If you’re a 13-year-old boy, what is more exiting: finding the treasures of a 10th century king whose name is now attached to a modern communications technology or finding Thor’s hammer? One lucky Danish teen and his amateur archeologist mentor recently found both … which one do you think they’re fighting over?
“That was the find of my life.”
Self-described weekend archeologist René Schön and his 13-year-old pupil Luca Malaschnitschenko told the German news agency DPA (Deutsche Presse-Agentur) that they found what they first thought was a piece of foil while searching in January for more valuable metals on the island of Rügen off the Pomeranian coast of Germany in the Baltic Sea. A popular tourist destination, Rügen also attracts archeologists and treasure hunters because its history dates back to the Stone Age and has at various times been under the rule of the Slavs, the Danish, the Pomeranians, Sweden, France, the Nazis and the Soviet Union.
Fortunately, they realized the ‘foil’ was actually a piece of silver and kept their discovery quiet until they could return with a team of professional archeologists who helped them recover a large collection of artifacts from the tenth century, when Rügen was under the rule of Danish King Harald Gormsson, better known as “Bluetooth” – more on that name later. (Photos of the treasure hunt and the treasures here.)
“This is the largest single find of Bluetooth coins in the southern Baltic Sea region and is therefore of outstanding importance.”
According to excavation director Michael Schirren, Schön, Malaschnitschenko and his team found about 600 coins (dated from 714 to 983, near the end of Bluetooth’s reign) braided necklaces, pearls, brooches, rings and … a Thor’s hammer. Actually, it was an amulet representing the hammer forged for the Norse god by dwarves, but that’s enough to impress both a 13-year-old amateur archeologist and professional archaeologist Detlef Jantzen.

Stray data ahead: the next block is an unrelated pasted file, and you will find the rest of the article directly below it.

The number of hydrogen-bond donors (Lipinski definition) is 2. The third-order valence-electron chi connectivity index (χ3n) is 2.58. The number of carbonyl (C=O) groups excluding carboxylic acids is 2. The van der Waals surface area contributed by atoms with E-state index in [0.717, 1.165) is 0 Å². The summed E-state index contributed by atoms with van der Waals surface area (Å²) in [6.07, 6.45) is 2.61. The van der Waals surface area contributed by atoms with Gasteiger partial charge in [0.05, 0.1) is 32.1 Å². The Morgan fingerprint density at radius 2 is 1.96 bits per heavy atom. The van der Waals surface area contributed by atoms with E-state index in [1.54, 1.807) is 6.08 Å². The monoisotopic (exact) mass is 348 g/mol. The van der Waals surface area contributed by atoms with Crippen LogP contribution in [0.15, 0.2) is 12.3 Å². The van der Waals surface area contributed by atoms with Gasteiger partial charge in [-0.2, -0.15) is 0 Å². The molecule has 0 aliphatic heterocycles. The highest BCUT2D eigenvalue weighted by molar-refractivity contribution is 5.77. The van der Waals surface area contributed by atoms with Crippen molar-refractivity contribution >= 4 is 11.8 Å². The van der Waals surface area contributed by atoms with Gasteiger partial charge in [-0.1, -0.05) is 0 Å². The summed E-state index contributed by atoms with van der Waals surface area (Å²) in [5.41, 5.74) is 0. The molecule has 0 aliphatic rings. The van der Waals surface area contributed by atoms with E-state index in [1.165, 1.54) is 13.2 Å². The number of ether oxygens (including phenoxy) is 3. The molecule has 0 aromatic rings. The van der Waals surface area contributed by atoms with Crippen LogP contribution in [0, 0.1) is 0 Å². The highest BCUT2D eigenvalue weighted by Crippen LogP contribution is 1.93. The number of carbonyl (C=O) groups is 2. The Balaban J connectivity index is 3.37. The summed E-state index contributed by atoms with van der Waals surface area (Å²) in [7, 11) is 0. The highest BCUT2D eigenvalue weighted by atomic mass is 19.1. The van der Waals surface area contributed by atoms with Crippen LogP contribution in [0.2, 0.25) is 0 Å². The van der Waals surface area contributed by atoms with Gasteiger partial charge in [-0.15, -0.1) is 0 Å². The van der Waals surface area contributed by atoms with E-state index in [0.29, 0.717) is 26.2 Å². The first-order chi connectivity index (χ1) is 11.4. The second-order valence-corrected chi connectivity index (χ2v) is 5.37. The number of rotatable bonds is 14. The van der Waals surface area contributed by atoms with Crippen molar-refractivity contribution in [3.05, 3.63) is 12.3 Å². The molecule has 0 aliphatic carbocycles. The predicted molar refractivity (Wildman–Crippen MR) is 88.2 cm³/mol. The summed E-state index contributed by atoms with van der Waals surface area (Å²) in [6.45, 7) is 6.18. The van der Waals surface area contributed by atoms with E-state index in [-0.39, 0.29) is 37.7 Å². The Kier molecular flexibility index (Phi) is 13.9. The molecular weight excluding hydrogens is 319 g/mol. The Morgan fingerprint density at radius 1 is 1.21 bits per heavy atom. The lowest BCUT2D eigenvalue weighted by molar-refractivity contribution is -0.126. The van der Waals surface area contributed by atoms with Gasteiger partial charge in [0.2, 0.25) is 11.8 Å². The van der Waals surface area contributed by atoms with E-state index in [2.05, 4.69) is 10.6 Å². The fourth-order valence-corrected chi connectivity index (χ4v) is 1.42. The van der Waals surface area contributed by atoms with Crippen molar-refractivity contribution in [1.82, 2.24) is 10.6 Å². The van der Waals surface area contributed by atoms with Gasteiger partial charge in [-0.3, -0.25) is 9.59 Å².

“We have here the rare case of a discovery that appears to corroborate historical sources.”
Not only that, but the treasures come from a king whose nickname is attached to an important modern technology. King Harald Gormsson most likely picked up the nickname because of a bad tooth that appeared dark blue or blue-black. That didn’t prevent him from ruling for nearly 30 years (958 to 986) and becoming famous in his time for bringing Christianity to Denmark and for being a master communicator who was able to unite large parts of what are Norway and Denmark. That little-known fact inspired Jim Kardach, an engineer at Intel who in 1997 was reading Frans G. Bengtsson’s historical novel The Long Ships about Vikings and King Harald, to name a new technology for connecting computers and smartphones wirelessly “Bluetooth.” If that wasn’t honor enough, the Bluetooth logo is a combination Harald Gormsson’s runic initials: H (ᚼ) and B (ᛒ).
If King Harald ‘Bluetooth’ Gormsson were alive today, he’d probably be proud of his namesake … and wondering if getting dental work would nullify his licensing agreement.